Over the years many of us have forgotten the cataclysm of the Bangladesh Liberation War of 1971. The nine months of anguish, suffering and massacre of many innocents that shook humanity. Mritunjay Devvrat recreates horror of the war in his film with an intense plot and haunting images.
Children of War chronicles the plight of Bangladeshis during the tumultuous time through three stories; a journalist (Indraneil Sengupta) who is separated from his wife (Raima Sen), a young brother and sister who are the only inhabitants of a village, and an old man (Victor Banerjee) who is leading his people to safety. Mritunjay beautifully molds the elements of separation, survival and compassion in his debut film.
Shots that are slightly disturbing with an undercurrent of violence may suck you into duress but Devrat’s Children of War proceeds with such a fluid pace that the film, even with all the extremeties, will not dissapoint. The shots are brilliant and the characters; they are strong, powerful and leave an impact so beautiful that you will literally feel the emotions flowing through your veins. The actors gave a stellar performance. The late Farooque Sheikh as Mojid – a rebel leader, was at his usual best. Pavan Malhotra as Malik did a brilliant job. Never before has an antagonist had such a powerful screen presence. The resonant soundtrack by Sidhant Mathur and Ishaan Chhabra adds to the brilliance of the film.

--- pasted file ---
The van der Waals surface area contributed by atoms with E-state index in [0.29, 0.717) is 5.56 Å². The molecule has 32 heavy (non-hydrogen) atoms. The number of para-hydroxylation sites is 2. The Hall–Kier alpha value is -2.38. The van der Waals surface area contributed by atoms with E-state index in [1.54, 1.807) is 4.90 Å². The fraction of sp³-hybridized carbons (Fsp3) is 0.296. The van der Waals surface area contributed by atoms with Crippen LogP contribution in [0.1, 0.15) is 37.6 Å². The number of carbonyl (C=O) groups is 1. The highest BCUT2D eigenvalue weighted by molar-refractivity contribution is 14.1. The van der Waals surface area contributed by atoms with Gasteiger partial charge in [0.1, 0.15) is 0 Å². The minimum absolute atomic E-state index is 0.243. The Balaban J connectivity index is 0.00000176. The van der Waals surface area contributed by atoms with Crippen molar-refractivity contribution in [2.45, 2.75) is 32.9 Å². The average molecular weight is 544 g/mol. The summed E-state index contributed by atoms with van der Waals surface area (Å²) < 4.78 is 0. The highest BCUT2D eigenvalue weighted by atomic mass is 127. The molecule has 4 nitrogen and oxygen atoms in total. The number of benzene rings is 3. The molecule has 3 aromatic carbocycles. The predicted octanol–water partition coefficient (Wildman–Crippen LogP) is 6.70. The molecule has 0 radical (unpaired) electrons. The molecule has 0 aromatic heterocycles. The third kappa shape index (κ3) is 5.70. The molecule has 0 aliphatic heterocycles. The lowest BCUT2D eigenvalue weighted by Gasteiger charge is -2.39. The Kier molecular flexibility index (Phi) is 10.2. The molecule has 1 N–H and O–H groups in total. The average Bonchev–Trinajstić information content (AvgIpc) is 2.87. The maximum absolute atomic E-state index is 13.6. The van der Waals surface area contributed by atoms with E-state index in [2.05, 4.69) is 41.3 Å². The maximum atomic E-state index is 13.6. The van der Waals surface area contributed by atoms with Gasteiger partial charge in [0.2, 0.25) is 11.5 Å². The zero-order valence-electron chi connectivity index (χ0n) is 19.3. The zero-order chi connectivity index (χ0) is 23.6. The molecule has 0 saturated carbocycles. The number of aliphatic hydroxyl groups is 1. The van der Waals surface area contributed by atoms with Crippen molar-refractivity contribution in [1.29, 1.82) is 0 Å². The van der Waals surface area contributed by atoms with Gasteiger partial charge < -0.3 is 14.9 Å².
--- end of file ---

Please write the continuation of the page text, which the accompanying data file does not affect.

The only factor that might disappoint is the run time. Some of the scenes are prolonged and could’ve been cut short; which some may feel as a setback to this otherwise brilliant film.
Why must you watch the film?
It is very rare feat to watch a film that captures a vivid portrait of war. Mritunjay Devvrat’s Children of War will remind you of a blood-soaked saga that is long forgotten. It will shock you to the core. Even if you are not a great fan of war-drama, watch Children of War for its well-documented and ingenious projection of war pathos.